Happy birthday Clojure!

November 13, 2017    —    3 minutes read


Clojure logo

This year is the tenth birthday of the release of Clojure.

Although Clojure is gaining momentum and the community is growing at a steady pace worldwide, after ten years the number of places where active communities have formed is small and Clojure enthusiasts are still struggling to use their favorite language professionally.

In Europe for instance (which is my point of view), I can see strong communities have formed in northern Europe, in London for example, Finland, Netherlands or Germany, with conference taking place every year and companies supporting them and the Clojure job market.

In France however, the number of “Clojurians” is pretty small. There is a Clojure User Group in Paris with really active people, which is great. Other than that I don’t hear a whole lot about Clojure around here.

Earlier this year I was listening to Mohit Thatte‘s conversation in this episode of Functional Geekery. He has created a Clojure conference in India, from scratch (!), in order to spread the word about Clojure and:

“nurture the small but growing community of Clojure programmers in India”.

This inspired me a lot and the fact that I couldn’t attend the seventh conj, for Clojure’s tenth birthday, added on top of all the frustration generated by having to use other technologies and programming models all day long made me decide to take actions.

I have made a proposal to talk about Lisp and Clojure at our local (Toulouse) Java User Group. The talk got accepted and I tried (more on this in a next article) to express the fundamentals of Lisp, Clojure and the way we treat information in our systems.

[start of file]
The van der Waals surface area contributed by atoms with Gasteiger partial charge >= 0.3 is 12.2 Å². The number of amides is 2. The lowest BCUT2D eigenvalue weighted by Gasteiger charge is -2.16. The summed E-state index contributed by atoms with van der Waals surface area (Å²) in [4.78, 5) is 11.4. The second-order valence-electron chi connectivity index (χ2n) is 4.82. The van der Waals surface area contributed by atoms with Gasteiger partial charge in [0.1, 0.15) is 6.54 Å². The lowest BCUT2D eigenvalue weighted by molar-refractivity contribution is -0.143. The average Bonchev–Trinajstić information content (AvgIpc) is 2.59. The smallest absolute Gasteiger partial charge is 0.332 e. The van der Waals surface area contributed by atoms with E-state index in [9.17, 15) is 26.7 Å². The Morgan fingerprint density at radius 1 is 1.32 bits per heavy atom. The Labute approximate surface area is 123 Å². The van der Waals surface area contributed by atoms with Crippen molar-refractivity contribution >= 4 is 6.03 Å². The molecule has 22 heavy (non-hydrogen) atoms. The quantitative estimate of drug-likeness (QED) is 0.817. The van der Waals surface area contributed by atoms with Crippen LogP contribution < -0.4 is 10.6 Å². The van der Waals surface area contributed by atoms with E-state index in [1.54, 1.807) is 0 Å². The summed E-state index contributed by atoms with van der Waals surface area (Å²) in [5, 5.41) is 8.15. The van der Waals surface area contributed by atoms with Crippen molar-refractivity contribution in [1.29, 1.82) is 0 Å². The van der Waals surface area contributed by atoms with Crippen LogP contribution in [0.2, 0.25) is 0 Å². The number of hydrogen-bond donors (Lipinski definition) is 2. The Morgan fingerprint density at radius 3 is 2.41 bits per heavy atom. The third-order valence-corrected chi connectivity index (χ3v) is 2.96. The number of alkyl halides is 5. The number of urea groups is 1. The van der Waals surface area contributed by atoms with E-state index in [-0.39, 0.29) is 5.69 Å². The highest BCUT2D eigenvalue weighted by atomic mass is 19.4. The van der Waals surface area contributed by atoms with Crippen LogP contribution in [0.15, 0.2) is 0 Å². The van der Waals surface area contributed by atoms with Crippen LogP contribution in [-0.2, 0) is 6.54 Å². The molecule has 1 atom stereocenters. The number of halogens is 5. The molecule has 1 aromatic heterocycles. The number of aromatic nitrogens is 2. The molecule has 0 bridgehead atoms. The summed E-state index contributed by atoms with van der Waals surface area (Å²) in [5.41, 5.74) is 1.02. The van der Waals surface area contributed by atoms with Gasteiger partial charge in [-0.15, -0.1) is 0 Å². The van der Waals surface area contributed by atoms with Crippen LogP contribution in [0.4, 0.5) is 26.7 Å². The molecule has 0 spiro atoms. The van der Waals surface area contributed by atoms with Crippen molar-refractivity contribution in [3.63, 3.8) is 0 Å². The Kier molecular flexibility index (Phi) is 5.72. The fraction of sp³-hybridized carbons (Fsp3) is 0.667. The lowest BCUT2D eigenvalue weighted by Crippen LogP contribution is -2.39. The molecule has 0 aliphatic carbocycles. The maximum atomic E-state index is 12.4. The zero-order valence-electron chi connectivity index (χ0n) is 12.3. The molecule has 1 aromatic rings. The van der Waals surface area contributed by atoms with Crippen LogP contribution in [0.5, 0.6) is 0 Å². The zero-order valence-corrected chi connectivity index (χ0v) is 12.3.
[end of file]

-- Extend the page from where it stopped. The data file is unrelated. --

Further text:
This talk was also a perfect tribune to announce the creation of the Toulouse Clojure User Group.

In 2013 when I was forced by this guy (he was my boss) to adopt a Lisp, it felt like my brain was melting.
Now I’m frustrated almost every day I have to use anything else (which is part of why I don’t do frontend development anymore, all the other tech stacks in this field feel hostile and complected in every possible way).

My goal with this user group is more or less the same as any user group creator: to spread the word about a subject I am really excited about and nurture the community that will form around it.

I also want it to be a place where programmers can come and talk about other functional programming languages: Haskell, Scala, Elixir, Erlang, Idris, PureScript, Elm, Kotlin, Agda, Coq, etc.
There is no “functional meetup” around here and I think we could all benefit from cross pollination and sharing ideas, just expect me to be advocating for Clojure a little bit more.

Local user groups are local by definition, so I don’t expect people coming to work in the area from more than 20 to 40km to attend an afterwork meetup.
But if you are in the area, and are interested in Clojure or in functional programming, let’s meet.

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